Mikaela’s Meltdown Medal

Did it break your heart to watch Mikaela Shiffrin disqualify herself again on the slopes last night? That didn’t break mine. Watching her sit on the snow next to the course, in a state of pained disbelief, didn’t bring me to my own tears, either. What did break my heart was watching her disqualify her actual life. 

Despite the much greater issues facing people in China and around the world, I feel deeply for Mikaela. But for different reasons than the NBC announcers and athletes taking to Twitter last night wanted me to.

I feel for her because she wasn’t allowed to sit with her feelings without cameras documenting her every tear, as people all over the world defined her by assuming we knew what she was thinking and feeling.

Anyone who has dealt with narcissistic abuse knows what it feels like to be defined, over and over, in ways that are usually very far from the mark. People with narcissistic personality disorder think they know what you think. How you feel. Why you do the things you do. Who you are. The defining is relentless.

But even those of us without NPD tend to think we know what others think and feel sometimes. In some cases, people we’ve never actually met – like Mikaela.

I applaud Mikaela Shiffrin for planting herself there in the snow, no matter how awkward or uncomfortable it made anyone else, and for not feeling the need to hide her disappointment under a fake smile. That was incredibly brave, and a gold medal in my book! 

I feel for Mikaela because of the amount of pressure placed upon her by our media. Didn’t Simone Biles teach them anything this summer?

I feel for her because she lost her dad suddenly, at a young age, and I know exactly how painful that can be. My own speculations were that this was playing a big role in her emotional avalanche last night, which she later attested to. Not being able to talk with him at her moment in need – I could have sat on that mountain for a year after my dad passed, grieving that ability for a face-to-face talk under much lesser triggers. 

I feel for her because emotional breakdowns are hard enough when you don’t have millions of eyes upon you. 

NBC clearly didn’t know what to do with her. A long side angle wasn’t enough. Quick! Someone get right in front of her and shove a camera directly in her face! No wait; that’s too awkward. Let’s go to a commercial. Crap; she’s still sitting there. What now?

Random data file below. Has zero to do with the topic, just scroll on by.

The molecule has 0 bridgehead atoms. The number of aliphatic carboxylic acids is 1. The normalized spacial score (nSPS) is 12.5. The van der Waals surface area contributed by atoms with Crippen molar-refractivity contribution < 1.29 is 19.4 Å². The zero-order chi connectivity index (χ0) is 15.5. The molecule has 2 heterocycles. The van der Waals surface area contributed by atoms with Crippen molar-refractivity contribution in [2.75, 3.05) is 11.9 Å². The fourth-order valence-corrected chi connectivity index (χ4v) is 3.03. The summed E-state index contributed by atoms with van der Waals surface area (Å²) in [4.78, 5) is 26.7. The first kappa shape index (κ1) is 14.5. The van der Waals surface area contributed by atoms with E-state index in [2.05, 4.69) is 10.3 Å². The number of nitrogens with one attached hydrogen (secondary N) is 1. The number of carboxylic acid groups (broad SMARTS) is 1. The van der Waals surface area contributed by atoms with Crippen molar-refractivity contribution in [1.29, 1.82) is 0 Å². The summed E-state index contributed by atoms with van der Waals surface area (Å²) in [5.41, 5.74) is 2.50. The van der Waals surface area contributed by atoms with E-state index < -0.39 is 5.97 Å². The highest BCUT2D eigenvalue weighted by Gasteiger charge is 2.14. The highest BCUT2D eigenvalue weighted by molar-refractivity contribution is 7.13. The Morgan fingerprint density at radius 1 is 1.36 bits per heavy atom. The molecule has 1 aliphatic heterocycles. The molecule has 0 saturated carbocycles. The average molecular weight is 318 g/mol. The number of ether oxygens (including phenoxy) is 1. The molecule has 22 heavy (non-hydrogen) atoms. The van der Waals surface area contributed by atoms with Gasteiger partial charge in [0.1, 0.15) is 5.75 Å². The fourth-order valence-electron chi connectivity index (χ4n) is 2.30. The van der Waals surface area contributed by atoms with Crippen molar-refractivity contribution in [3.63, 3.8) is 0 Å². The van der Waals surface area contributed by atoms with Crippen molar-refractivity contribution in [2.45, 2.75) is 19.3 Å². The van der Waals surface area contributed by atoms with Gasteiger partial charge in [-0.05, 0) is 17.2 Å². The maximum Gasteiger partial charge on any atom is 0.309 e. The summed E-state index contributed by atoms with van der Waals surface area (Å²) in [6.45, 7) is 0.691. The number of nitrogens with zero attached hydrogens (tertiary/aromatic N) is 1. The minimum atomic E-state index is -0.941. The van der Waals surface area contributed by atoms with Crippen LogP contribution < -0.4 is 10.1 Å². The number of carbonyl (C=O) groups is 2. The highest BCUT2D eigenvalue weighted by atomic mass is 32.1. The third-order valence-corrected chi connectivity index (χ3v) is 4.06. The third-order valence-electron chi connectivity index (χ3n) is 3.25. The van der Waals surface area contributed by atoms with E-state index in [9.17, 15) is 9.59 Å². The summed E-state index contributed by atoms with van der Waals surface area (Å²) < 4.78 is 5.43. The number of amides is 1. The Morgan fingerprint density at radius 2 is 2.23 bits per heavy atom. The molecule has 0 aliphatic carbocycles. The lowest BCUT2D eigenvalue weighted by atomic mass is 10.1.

How about just stop treating her like a zoo animal for having emotions that felt bigger than she did, and focus on the athletes who are flying down the mountain? How about not dramatizing the fail for dollars, and instead showing her some human compassion?

Most of all, I feel for this young woman because she expressed that the mistakes made her question her last fifteen years. It seems inconceivable for a 26-year-old who has already won Olympic gold and an incredibly large collection of world championships. Who is filling her brain with the type of programming that would lead to such a catastrophic view? And who is supporting her through it? 

Two mistakes, which totaled only seconds of her life, do not wipe away all she’s worked for and achieved up until this moment.

Even more importantly, life can’t only be measured by external success. Mikaela’s life is not defined by her performances and if she believes it is, she is heading for an abundance of emotional wipeouts, regardless of what she does or doesn’t win in the future

This could be a defining point in her life – in such a good way – if someone helps her change the narrative.

She might learn just how amazing she is off the slopes, where it counts most.

We’re rooting for you, Mikaela Shiffrin! On and off the mountain. You should be incredibly proud of yourself for the medal you won last night that is much greater than gold – continuing to invite discussion on emotional health at the Games and beyond.

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